These measures can therefore make a protective action on the pubococcygeal muscle with a long-term positive effect on the stability of the structures that support the pelvic floor. Instead, variations in maternal pelvic shape, foetal head shape, the degree of moulding during delivery, ymphyseal diastasis and the types of episiotomies may undoubtedly affect the maximum muscle stretch ratios.13 Based on our results, the occurrence of SUI or other urinary symptoms in pregnancy, such as urgency and frequency, does not seem to be associated with a decrease nor in perineal tone at rest neither in PFMS. In fact, during pregnancy many factors can explain the transient SUI, such as the release of relaxin, the weight exercised by the foetal head and the increase in maternal weight.14 Moreover, in our study, we focused on the duration of first-stage of labour, not of the expulsion stage, as possible main risk factor for uterine-vaginal prolapse. Patients in whom labour is prolonged for more than five hours experienced a lower muscle tone at rest and after childbirth as well as a lower strength of contraction. In the literature it has, already, been highlighted that an extension of the expulsion stage is one of the main risk factors for uterine-vaginal prolapse.15,16 On the contrary, Uma et al.17 investigated on risk factors related to POP and they found no significant association to labour prolonged >12 hours [Odds ratio (OR): 1.51, 95% Confidence interval (CI): 1.00-2.27]. Finally vaginal lacerations and episiotomy, as already known in the literature, alter PFMS after delivery in the patients studied. It was demonstrated that episiotomy decreased the likelihood of obstetric anal sphincter rupture (OASR) for the primiparous [OR: 0.83, 95% CI: 0.75-0.92], but not for the multiparous women (OR: 2.01, 95% CI: 1.67-2.44). Episiotomy was associated with decreased risks for OASR in vacuum assisted deliveries (OR: 0.70, 95% CI: 0.57-0.85).18 In a recent study of Bø et al.19, aiming to compare vaginal resting pressure, PFMS and endurance and prevalence of urinary incontinence at 6 weeks postpartum in women with and without episiotomy, the authors conclude that pelvic floor muscle function and prevalence of postpartum urinary incontinence were not affected by a lateral or mediolateral episiotomy. Oliveira et al.20, in a biomechanical analysis on the impact of episiotomy during childbirth, demonstrated that a mediolateral episiotomy has a protective effect, reducing the stress on the muscles, and the force required to delivery successfully up to 52.2%. The intervention, also, has benefits on muscle injury, reducing the damage to a small zone. Other studies with the same aim have already been published, considering a time interval of about 6 weeks after delivery.21,22 Instead, we restricted the interval to 48 hours to evaluate a possible faster return to normal strength. The peculiarity of our study compared to the others present in the literature is the assessment of muscle function even during the active phase of labour and the interpretation of some variables as predictor factors.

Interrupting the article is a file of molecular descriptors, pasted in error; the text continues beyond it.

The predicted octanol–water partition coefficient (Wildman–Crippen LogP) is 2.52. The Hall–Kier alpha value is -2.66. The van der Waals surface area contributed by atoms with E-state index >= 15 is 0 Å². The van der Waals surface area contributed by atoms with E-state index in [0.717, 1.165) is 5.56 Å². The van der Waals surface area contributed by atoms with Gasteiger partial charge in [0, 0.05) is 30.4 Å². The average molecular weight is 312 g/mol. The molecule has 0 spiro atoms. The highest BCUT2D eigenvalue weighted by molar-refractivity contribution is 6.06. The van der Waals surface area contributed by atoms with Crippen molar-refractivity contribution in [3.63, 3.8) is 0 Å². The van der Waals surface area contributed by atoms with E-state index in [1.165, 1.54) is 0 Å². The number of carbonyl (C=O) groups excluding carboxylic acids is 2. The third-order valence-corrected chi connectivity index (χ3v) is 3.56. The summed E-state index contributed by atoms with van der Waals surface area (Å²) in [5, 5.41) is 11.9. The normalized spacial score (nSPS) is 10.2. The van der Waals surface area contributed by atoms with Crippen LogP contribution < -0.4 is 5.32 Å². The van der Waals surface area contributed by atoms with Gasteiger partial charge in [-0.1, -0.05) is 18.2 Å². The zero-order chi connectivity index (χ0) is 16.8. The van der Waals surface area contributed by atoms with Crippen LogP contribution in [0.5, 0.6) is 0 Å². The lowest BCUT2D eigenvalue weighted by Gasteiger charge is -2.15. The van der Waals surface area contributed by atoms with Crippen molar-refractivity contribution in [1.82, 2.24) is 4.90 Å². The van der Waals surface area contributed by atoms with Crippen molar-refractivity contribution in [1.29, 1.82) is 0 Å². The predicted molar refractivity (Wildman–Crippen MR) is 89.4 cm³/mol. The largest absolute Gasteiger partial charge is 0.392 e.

The limitations of our study consist in the small number of enrolled patients and the lack of prolonged follow-up giving information on the possible recovery of muscular function of the levator ani.

We can affirm that labour and delivery alter the contraction force of the PFMs, but not the resting muscle tone. Episiotomy, vaginal lacerations and duration of labour have negative impact on PFMs; participation to the childbirth, instead, could be a protecting factor for PFMS.


Ethics Committee Approval: Since our study does not involve the administration of drugs or other invasive procedures, the ethics committee replied that authorization was not required, according to the Helsinki declaration.

Informed Consent: A written informed consent was obtained from each participant.

Peer-review: Externally peer-reviewed.


Conflict of Interest: No conflict of interest was declared by the authors.

Financial Disclosure: The authors declared that this study received no financial support.